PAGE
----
There have been a few people who push the 6.4 well beyond the 750hp mark, but its not very common. Since it’s a three year only engine, it is a bit more difficult to find off-the-shelf solutions, however it is a very popular engine amongst the sled pulling crowd, since the 6.4 is a very stout platform which holds up well to high RPM and insane amounts of boost. If you have goals of 1,000hp, just be prepared for some custom fab work and a bit of creativity.
6.7 Scorpion Overview
In 2011, Ford introduced its first diesel engine which was manufactured entirely in-house. It was a 6.7-liter V8 powered by the Bosch CP4.2 injection pump, and it earned the nickname “Scorpion” due to the unique arrangement of the exhaust ports in the valley of the engine and the curve of the up pipes entering the turbo. The powerplant was originally rated at 400hp and 800lb.ft. of torque and used a unique Single Sequential Turbo (SST) which was basically a single turbo with a dual sided compressor wheel. Slight changes have been made throughout its production run including a few revisions to the turbocharger, but the basic engine design remains the same today as it was back in 2011. Right out of the box, the 6.7 delivered much better fuel economy than the 6.4 and more stock horsepower as well, but the 6.7 did not have as much high-performance potential as the earlier 6.4, which just means builders have to work a bit harder to extract more power.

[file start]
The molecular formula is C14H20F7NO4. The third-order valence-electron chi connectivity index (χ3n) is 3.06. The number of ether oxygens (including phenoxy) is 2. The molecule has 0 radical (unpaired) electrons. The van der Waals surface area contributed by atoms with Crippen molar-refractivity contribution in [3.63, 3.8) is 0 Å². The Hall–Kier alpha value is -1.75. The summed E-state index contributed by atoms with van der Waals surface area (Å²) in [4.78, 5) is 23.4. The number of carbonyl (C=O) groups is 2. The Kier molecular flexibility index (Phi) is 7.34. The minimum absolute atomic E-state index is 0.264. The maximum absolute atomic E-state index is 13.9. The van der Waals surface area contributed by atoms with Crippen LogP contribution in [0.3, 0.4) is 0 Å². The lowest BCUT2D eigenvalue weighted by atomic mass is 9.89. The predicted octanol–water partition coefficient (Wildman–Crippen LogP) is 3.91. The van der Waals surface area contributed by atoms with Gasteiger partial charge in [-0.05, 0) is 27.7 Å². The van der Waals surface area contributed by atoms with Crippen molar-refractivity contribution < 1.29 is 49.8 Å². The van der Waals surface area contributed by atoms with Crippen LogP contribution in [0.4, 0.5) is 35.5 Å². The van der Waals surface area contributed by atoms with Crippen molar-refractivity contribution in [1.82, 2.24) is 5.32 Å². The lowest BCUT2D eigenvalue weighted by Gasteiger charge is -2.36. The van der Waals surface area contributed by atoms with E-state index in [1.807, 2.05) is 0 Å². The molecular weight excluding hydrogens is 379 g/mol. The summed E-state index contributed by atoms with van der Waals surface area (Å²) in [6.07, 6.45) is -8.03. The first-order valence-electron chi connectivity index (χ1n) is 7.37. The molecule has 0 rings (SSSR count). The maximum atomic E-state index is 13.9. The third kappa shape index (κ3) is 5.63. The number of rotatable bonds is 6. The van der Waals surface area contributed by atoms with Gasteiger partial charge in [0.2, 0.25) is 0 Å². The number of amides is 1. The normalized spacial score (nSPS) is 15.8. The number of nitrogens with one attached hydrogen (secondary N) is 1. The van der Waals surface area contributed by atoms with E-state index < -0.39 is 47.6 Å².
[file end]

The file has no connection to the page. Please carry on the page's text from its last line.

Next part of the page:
Of course, the 6.7 responds to the basic intake, exhaust, and programmer which most drivers start with, but there is one thing to watch out for if you own a 2011-14 model 6.7 with a hot tune, and that’s the turbocharger. It’s very easy to get the Garrett GT32 SST spinning too fast, and if you do, it’s like a ticking time bomb. There have been many well documented cases of a stock turbocharger failing, and rather than replacing it with a similar design which will fail again, its common practice to retrofit the much more reliable 2015-16 style Garrett GT37 VGT, but it’s not a simple bolt in affair. There are a few parts which need to be swapped out to make the conversion, and No-Limit Fabrication makes it easy with their Turbo Retrofit Kit. While you could bolt on a stock ’15-16 turbo in place, it doesn’t make much sense from a performance standpoint, but instead an option like the Fleece Cheetah 63mm FMW will drop right in with the conversion kit, and will support up to 650 horsepower while retaining factory like drivability and quick spooling, all while keeping EGT’s under control.